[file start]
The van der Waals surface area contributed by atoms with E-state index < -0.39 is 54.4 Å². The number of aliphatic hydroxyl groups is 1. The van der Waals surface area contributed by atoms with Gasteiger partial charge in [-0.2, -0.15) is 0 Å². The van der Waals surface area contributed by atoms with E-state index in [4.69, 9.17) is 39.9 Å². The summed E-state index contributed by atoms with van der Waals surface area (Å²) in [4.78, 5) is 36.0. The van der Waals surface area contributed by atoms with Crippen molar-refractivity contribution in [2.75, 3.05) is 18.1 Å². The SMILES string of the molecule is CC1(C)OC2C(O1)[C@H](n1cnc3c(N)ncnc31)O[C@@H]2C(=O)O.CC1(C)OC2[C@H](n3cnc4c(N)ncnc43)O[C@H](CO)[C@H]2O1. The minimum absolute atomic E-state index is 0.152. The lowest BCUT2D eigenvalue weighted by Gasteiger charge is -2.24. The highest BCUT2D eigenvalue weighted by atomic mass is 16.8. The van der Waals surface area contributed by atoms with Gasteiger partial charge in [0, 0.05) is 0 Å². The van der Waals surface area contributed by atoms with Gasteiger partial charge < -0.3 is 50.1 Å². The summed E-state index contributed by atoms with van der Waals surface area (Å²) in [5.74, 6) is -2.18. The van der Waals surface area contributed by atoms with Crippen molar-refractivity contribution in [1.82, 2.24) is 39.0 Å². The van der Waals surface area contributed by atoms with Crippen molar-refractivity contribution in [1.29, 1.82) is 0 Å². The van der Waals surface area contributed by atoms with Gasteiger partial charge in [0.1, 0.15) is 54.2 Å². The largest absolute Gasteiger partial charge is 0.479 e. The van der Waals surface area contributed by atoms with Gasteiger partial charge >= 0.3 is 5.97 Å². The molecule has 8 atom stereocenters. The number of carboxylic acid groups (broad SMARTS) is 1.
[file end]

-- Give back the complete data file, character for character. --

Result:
The van der Waals surface area contributed by atoms with E-state index < -0.39 is 54.4 Å². The number of aliphatic hydroxyl groups is 1. The van der Waals surface area contributed by atoms with Gasteiger partial charge in [-0.2, -0.15) is 0 Å². The van der Waals surface area contributed by atoms with E-state index in [4.69, 9.17) is 39.9 Å². The summed E-state index contributed by atoms with van der Waals surface area (Å²) in [4.78, 5) is 36.0. The van der Waals surface area contributed by atoms with Crippen molar-refractivity contribution in [2.75, 3.05) is 18.1 Å². The SMILES string of the molecule is CC1(C)OC2C(O1)[C@H](n1cnc3c(N)ncnc31)O[C@@H]2C(=O)O.CC1(C)OC2[C@H](n3cnc4c(N)ncnc43)O[C@H](CO)[C@H]2O1. The minimum absolute atomic E-state index is 0.152. The lowest BCUT2D eigenvalue weighted by Gasteiger charge is -2.24. The highest BCUT2D eigenvalue weighted by atomic mass is 16.8. The van der Waals surface area contributed by atoms with Gasteiger partial charge in [0, 0.05) is 0 Å². The van der Waals surface area contributed by atoms with Gasteiger partial charge < -0.3 is 50.1 Å². The summed E-state index contributed by atoms with van der Waals surface area (Å²) in [5.74, 6) is -2.18. The van der Waals surface area contributed by atoms with Crippen molar-refractivity contribution in [1.82, 2.24) is 39.0 Å². The van der Waals surface area contributed by atoms with Crippen molar-refractivity contribution in [1.29, 1.82) is 0 Å². The van der Waals surface area contributed by atoms with Gasteiger partial charge in [0.1, 0.15) is 54.2 Å². The largest absolute Gasteiger partial charge is 0.479 e. The van der Waals surface area contributed by atoms with Gasteiger partial charge >= 0.3 is 5.97 Å². The molecule has 8 atom stereocenters. The number of carboxylic acid groups (broad SMARTS) is 1.